Whereas nearly all the characters in the play give freely, Shylock and Tybalt alone lend strictly. Shylock looks down upon Antonio’s generosity as unintelligent business practice, “low simplicity” (1.3.39), and understands Antonio’s own hatred of the Jews to be grounded in economics, specifically the hypocrisy of engaging in commerce while condemning the engine of commerce, lending at interest:
He hates our sacred nation and he rails,
Even there where merchants most do congregate,
On me, my bargains, and my well-won thrift,
Which he calls interest. (1.3.44–47)
As Tawney has shown, “well-won thrift” is precisely the economic virtue extolled by Calvinistic Protestants from the merchant classes. Moreover, it was Calvin, whose departure from the scholastic condemnation of usury (upheld firmly in Sixtus V’s Detestabilis avaritia in 1586), who provided the theological reasoning necessary to allow moneylending on interest in Protestant countries such as England, although many schemes and dodges had existed in Catholic countries for centuries. In England, two Protestant wings, one following Calvin, another Aquinas, emerged, and Jones claims that the liberal wing following Calvin eventually prevailed over the conservative wing because of the more radical Protestant ecclesiology, opposed by Hooker, that neither the church nor the state could provide salvation, thus “loosening the theoretical bonds that made human law answerable to God’s law.” Pragmatically, too, it was argued that the state could no more eradicate usury than it could eliminate pride or drunkenness. While Shakespeare shows no signs of splitting hairs in this debate, he clearly leans to the traditional scholastic side that condemns usury wholesale as any sort of interest taking.
In the Catholic tradition, usury is violence against the body and its goods. Dante put usurers with the violent even lower than murderers (Inferno, Canto XVI), and Trent equated usury with murder. Conversely, to a Christian and especially a Catholic audience, one nearly overt analog of Antonio’s flesh sacrifice, a loving offer of atonement for Bassanio’s spendthriftness, would have been the bloodless sacrifice of the Holy Eucharist. To a Catholic, the Eucharistic sacrifice is not a personal possession but a communal sharing, and it is opposed to the market. In a recent book opposing Christian economic teaching to the new world “free market” economy, William Cavanaugh writes that “the abundance of the Eucharist is inseparable from the kenosis, the self-emptying, of the Cross. The consumer of the body and blood of Christ does not remain detached from what he or she consumes, but becomes part of that body: ‘Those who eat my flesh and drink my blood abide in me, and I in them’ (John 6:56).” Antonio’s gesture of crucifixion for his friend has been dramatized in productions of Merchant as a Christ-like act, and the allusion is made explicit in Bassanio’s and Antonio’s offers of mutual self-sacrifice in the trial scene:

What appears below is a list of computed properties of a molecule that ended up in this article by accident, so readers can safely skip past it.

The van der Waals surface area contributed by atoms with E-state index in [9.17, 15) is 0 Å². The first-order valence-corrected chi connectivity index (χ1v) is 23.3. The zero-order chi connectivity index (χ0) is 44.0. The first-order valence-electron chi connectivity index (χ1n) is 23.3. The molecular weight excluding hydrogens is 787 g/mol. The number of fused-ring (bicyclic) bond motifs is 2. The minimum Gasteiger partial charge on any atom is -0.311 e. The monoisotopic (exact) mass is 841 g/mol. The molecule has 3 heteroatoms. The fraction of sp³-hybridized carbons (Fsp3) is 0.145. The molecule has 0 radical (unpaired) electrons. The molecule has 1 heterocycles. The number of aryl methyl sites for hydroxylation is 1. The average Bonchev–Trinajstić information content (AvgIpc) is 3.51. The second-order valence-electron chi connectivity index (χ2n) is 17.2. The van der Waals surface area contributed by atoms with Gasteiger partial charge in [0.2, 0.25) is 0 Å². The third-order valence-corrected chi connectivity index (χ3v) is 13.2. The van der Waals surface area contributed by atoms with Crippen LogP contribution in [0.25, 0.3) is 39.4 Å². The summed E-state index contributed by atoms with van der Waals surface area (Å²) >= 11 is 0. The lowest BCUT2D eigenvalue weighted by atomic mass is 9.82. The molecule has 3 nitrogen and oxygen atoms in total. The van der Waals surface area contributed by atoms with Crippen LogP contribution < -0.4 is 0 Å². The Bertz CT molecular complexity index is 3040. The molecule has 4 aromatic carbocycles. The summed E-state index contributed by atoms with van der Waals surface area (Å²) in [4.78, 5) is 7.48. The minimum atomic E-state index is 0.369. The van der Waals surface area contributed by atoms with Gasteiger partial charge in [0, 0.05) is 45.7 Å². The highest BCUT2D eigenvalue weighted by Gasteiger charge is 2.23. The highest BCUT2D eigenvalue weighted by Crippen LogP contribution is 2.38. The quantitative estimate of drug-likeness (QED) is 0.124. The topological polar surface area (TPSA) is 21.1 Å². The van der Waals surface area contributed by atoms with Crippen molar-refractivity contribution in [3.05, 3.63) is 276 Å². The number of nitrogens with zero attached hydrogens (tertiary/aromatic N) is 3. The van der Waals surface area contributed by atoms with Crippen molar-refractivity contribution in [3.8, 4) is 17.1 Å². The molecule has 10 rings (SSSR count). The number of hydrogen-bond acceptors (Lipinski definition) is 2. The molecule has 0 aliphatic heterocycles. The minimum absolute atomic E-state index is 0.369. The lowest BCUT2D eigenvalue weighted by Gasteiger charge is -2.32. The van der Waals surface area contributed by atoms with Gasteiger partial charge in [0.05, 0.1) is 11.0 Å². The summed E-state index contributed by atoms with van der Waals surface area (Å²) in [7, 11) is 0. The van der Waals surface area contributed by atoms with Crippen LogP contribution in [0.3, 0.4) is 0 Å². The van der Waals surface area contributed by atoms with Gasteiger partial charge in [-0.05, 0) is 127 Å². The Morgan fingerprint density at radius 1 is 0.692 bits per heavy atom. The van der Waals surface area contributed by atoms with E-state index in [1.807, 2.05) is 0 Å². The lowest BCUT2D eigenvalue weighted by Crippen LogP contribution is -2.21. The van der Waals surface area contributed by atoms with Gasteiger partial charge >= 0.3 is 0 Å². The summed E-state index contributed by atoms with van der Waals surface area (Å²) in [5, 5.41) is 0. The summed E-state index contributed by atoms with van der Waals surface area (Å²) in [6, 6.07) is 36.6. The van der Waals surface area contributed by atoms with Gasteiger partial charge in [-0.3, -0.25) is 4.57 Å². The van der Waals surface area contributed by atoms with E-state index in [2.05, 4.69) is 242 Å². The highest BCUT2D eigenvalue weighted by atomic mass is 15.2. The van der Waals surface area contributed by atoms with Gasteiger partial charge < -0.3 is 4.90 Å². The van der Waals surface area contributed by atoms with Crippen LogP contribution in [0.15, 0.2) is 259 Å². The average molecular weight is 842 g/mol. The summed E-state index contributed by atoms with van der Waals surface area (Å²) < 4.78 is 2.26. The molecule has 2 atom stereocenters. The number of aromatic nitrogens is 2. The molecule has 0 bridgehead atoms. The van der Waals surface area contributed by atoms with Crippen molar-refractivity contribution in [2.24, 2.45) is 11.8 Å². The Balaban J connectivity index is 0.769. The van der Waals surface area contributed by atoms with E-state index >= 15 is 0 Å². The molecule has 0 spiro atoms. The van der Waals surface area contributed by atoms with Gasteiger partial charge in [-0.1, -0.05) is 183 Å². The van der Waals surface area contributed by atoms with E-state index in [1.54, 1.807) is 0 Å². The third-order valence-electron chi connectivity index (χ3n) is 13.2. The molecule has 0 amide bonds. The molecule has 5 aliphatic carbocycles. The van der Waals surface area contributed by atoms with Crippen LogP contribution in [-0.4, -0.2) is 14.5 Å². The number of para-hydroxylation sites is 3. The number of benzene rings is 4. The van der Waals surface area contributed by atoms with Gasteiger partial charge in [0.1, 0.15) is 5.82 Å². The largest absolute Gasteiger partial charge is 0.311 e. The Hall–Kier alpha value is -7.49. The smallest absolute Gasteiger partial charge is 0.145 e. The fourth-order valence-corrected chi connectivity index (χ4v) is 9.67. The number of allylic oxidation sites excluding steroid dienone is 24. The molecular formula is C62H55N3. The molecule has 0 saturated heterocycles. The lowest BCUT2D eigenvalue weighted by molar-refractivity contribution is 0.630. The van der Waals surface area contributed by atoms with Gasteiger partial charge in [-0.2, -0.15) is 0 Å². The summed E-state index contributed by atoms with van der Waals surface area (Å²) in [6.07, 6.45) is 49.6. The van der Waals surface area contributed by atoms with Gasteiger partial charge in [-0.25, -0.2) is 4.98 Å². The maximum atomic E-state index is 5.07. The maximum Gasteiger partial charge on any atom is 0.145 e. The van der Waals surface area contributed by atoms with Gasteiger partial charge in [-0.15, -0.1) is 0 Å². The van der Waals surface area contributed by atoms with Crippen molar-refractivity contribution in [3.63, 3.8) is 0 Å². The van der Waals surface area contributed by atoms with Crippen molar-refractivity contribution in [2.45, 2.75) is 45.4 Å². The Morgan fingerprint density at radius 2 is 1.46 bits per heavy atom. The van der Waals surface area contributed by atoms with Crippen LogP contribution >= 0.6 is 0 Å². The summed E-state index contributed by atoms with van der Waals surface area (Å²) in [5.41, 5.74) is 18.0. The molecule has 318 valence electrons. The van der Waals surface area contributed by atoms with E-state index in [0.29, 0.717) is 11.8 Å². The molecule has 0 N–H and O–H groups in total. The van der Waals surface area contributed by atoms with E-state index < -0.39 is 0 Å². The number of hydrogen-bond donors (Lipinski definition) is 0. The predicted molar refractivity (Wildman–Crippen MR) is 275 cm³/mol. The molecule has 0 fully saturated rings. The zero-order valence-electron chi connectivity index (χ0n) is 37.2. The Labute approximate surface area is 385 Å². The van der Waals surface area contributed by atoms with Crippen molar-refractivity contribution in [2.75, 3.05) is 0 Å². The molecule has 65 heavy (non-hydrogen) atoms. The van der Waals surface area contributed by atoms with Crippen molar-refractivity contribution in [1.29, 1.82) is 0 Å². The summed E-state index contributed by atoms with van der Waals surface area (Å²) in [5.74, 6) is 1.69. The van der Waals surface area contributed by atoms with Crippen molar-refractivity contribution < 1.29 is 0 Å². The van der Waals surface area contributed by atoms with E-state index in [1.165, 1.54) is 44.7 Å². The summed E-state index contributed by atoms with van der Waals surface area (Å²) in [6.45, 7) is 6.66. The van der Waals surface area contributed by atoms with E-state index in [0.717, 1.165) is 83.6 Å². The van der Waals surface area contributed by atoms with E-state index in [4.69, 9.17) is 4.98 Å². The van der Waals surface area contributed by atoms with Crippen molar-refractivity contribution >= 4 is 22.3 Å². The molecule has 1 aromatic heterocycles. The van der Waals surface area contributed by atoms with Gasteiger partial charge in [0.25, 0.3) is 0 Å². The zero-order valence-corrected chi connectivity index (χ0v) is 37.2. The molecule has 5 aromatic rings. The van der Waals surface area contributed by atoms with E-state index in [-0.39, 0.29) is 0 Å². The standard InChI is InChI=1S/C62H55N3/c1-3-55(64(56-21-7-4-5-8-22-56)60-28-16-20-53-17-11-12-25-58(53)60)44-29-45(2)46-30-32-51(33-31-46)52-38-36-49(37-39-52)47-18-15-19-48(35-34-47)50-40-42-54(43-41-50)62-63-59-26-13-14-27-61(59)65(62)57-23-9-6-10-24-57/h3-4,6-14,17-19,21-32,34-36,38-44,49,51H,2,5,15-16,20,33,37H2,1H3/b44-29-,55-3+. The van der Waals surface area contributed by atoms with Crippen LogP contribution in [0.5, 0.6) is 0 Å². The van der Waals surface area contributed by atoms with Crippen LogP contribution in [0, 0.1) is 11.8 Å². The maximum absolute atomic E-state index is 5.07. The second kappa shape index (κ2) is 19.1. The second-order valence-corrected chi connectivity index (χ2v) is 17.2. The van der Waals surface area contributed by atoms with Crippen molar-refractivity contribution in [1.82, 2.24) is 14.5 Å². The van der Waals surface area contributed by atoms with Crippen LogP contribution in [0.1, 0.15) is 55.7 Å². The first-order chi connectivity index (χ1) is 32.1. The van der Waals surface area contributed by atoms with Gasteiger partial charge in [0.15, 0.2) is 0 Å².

Bassanio: Good cheer, Antonio! What, man, courage yet:
The Jew shall have my flesh, blood, bones and all,
Ere thou shalt lose for me one drop of blood.
Antonio: I am a tainted wether of the flock,
Meetest for death; the weakest kind of fruit
Drops earliest to the ground, and so let me. (4.1.110–15)
John Drakakis sees in Antonio’s comparison of himself to a sick castrated ram a conflation of the Abrahamic substitution of the ram for Isaac (Gen 22:13) and the Johannine Lamb of God sacrifice, which takes away the sin of the world (Jn 1:29). Catholic sympathizers in the audience might have seen in Shylock’s merciless bond on Antonio’s life the bloodless sacrifice of the Mass denied to them by the English Reformation and deemphasized by its desacralized celebration of the Last Supper.
Throughout his work, however, Shakespeare also employs usury as a fanciful metaphor for the miraculous increase of love and marriage, which make something out of nothing. We may call this kind of usury, in contrast to Shylock’s, good or sacramental usury. Its increase comes from self-giving love, not from the extorted sweat of man’s labor exacted by merciless financiers. It is sought freely by the debtor, and it yields happiness. Unlike Shylock’s usury, it follows the supernatural law; it is an effect of cooperative grace. Shakespeare draws this comparison out in several places. In Sonnets IV and VI, the persona enjoins the unnamed bachelor “niggard” to forgo the selfish “forbidden” usury of celibacy and to take up the sacramental usury of marriage:
Then, beauteous niggard, why dost thou abuse
The bounteous largess given thee to give?
Profitless usurer, why doest thou use
So great a sum of sums yet canst not live?
For having traffic with thyself alone,
Thou of thyself thy sweet self dost deceive. (Sonnet IV, 5–10.)
That use is not forbidden usury
Which happies those that pay the willing loan;
That’s for thyself to breed another thee,
Or ten times happier be it ten for one. (Sonnet VI, 4–8)
In “ten times happier” Shakespeare may be playing on the Elizabethan legal limit of ten percent annual interest set on a loan; the sudden unfolding of increase “that happies” is like Portia’s extravagant promise to be “A thousand times more fair, ten thousand times more rich” (3.2.154) when Bassanio chooses wisely and wins her hand in marriage: she will be “trebled twenty times” herself (3.2.153). In Romeo and Juliet (probably written just after the Sonnets and just before Merchant), Friar Lawrence contrasts the true use of life for married love with the evil usury of suicide, which Romeo contemplates after Mercutio’s death and his own banishment from Verona for killing Tybalt: